The human brain manages to make sense of a chaotic world by picking out patterns from the noise bombarding our senses. We don't see the trillions of photons coming into our eyes as pointillist smears of colors; we see trees and forests. We process all of that incessant sensory input and come up with a familiar scene filled with grasses, animals, lakes and mountains. In addition, we are extraordinarily good at matching cause to effect so that we can quickly learn the behaviors necessary for survival. Burning your hand quickly teaches that fire causes pain. Understanding patterns, combined with correlating cause and effect, will save your life.
Unfortunately, this incredible talent for seeking patterns and linking cause to effect has a dark side, too. Humans see patterns where none really exist and cause where only chance reigns supreme. We cannot seem to turn off our pattern-seeking or cause-effect neurons. Sometimes the results are benign: We identify animal shapes in cloud formations or see a human face in a rock cliff or in an outcropping on the surface of Mars. A baseball player wears the same underwear during a hitting streak, believing that the underwear is the cause of his good fortune. These are silly, if smelly, manifestations of our mental abilities, but with no consequence.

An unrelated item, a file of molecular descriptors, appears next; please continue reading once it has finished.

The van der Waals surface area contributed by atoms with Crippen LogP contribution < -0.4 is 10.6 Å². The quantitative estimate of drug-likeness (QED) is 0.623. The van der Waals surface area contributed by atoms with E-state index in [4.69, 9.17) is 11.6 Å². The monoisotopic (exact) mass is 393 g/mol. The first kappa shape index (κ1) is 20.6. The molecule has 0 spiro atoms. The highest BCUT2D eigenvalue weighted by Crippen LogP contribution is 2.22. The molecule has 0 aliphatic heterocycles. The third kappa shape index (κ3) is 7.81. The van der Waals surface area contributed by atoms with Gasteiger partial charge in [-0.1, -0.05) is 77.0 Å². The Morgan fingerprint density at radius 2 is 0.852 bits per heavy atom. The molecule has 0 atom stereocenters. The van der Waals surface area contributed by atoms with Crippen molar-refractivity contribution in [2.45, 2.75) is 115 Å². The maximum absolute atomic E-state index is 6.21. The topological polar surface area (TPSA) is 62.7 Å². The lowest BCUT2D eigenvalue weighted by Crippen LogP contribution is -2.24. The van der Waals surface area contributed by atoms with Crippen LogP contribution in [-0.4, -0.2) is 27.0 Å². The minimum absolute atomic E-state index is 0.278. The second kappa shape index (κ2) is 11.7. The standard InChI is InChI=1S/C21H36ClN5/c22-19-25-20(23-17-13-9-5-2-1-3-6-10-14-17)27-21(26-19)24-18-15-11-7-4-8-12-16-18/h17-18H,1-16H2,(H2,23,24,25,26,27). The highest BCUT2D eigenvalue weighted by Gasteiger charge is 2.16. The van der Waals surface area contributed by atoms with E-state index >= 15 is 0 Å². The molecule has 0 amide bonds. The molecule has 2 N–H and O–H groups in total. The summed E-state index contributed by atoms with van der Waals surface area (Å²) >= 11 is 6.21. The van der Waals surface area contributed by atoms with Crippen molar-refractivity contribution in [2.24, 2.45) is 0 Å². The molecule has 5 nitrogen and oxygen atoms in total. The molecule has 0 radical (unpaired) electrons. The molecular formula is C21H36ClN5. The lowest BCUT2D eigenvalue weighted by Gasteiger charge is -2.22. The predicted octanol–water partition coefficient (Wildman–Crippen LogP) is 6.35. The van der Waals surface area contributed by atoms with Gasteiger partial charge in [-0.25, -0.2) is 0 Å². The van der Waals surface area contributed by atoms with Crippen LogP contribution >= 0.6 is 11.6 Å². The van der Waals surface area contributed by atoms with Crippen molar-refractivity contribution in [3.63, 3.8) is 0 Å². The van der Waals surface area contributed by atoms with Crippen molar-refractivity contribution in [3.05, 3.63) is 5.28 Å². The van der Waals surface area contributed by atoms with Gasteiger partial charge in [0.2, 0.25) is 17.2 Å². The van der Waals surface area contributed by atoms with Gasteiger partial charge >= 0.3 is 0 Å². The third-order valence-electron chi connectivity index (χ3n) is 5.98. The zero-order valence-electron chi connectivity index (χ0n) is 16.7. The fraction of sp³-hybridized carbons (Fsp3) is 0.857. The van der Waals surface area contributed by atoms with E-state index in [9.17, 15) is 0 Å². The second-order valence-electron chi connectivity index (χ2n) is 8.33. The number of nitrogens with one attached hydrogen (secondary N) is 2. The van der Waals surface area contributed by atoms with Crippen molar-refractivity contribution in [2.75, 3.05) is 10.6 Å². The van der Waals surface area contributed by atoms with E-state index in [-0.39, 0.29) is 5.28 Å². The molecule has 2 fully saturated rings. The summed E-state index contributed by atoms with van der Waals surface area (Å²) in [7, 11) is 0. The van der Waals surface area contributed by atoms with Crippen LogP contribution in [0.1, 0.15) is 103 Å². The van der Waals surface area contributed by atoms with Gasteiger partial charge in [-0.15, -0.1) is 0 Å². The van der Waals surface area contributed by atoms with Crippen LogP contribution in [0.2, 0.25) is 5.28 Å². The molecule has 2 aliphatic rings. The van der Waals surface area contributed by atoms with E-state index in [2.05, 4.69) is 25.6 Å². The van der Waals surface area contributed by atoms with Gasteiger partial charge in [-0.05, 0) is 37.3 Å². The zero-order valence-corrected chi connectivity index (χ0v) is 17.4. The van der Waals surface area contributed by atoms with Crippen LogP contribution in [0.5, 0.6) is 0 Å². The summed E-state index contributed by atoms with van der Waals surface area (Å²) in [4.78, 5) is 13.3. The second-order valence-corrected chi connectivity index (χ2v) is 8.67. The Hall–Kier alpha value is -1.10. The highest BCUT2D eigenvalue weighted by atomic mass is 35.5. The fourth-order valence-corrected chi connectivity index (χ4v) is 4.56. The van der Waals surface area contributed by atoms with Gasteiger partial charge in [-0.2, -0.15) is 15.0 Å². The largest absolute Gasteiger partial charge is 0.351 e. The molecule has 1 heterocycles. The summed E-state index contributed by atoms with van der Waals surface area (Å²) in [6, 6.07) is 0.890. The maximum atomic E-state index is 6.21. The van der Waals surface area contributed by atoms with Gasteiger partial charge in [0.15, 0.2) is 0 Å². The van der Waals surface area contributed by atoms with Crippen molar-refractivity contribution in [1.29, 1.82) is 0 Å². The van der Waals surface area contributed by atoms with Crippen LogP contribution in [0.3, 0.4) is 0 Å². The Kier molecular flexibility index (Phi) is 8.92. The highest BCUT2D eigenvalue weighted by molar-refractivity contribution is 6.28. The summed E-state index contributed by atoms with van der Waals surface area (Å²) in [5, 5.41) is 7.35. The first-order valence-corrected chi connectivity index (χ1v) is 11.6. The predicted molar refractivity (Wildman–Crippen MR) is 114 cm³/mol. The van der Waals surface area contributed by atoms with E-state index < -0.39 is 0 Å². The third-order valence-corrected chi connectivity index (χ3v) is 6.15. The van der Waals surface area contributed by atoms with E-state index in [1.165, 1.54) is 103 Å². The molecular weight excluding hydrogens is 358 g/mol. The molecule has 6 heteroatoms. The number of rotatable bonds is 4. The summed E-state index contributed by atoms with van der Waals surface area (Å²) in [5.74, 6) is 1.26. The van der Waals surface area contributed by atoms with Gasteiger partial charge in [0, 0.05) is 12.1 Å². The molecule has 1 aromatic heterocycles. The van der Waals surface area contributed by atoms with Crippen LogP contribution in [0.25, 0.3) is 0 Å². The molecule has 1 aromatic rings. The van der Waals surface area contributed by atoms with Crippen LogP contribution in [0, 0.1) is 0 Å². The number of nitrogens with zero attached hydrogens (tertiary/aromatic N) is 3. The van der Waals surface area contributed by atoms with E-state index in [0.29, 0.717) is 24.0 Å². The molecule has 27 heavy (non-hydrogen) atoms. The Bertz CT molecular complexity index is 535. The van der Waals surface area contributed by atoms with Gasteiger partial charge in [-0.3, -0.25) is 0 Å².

Rain and the Bear
The dark side appears when we attribute cause and effect falsely in a way that has long-term impacts on our behavior and society. Let's look at our sophisticated cave-dwelling ancestors. During one particularly bad drought, our friend (let's call him Charles) draws a picture of a bear on his cave wall, something he has not done before. The next day the skies open up with a welcomed rain. Charles immediately sees cause and effect and now believes that the act of drawing a bear causes rain. He knows that is the case with absolute certainty, because, after all, he drew a bear, and the next day the rains came. What could possibly be clearer?
During the next drought Charles of course takes matters into his own hands and goes up to what is now a sacred cave to draw a bear. Hmmm, no rain the next day. Never does Charles question the causative effect of drawing bears; he knows without question that bear drawing causes water to fall from the sky. With that conviction, but with no rain, the only possible conclusion is that he has somehow drawn the wrong bear, or done so at the wrong time of day, or used the wrong color. Or maybe he did not chant the right words while creating his artwork. Not sure of the problem, he develops an elaborate ritual to cover all the possibilities. In a few days, lo and behold, water comes from above, providing yet more evidence -- in fact, incontrovertible proof -- that his actions cause rain. Charles now has developed a sophisticated ritual of drawing, dancing and chanting as a means of ending a drought.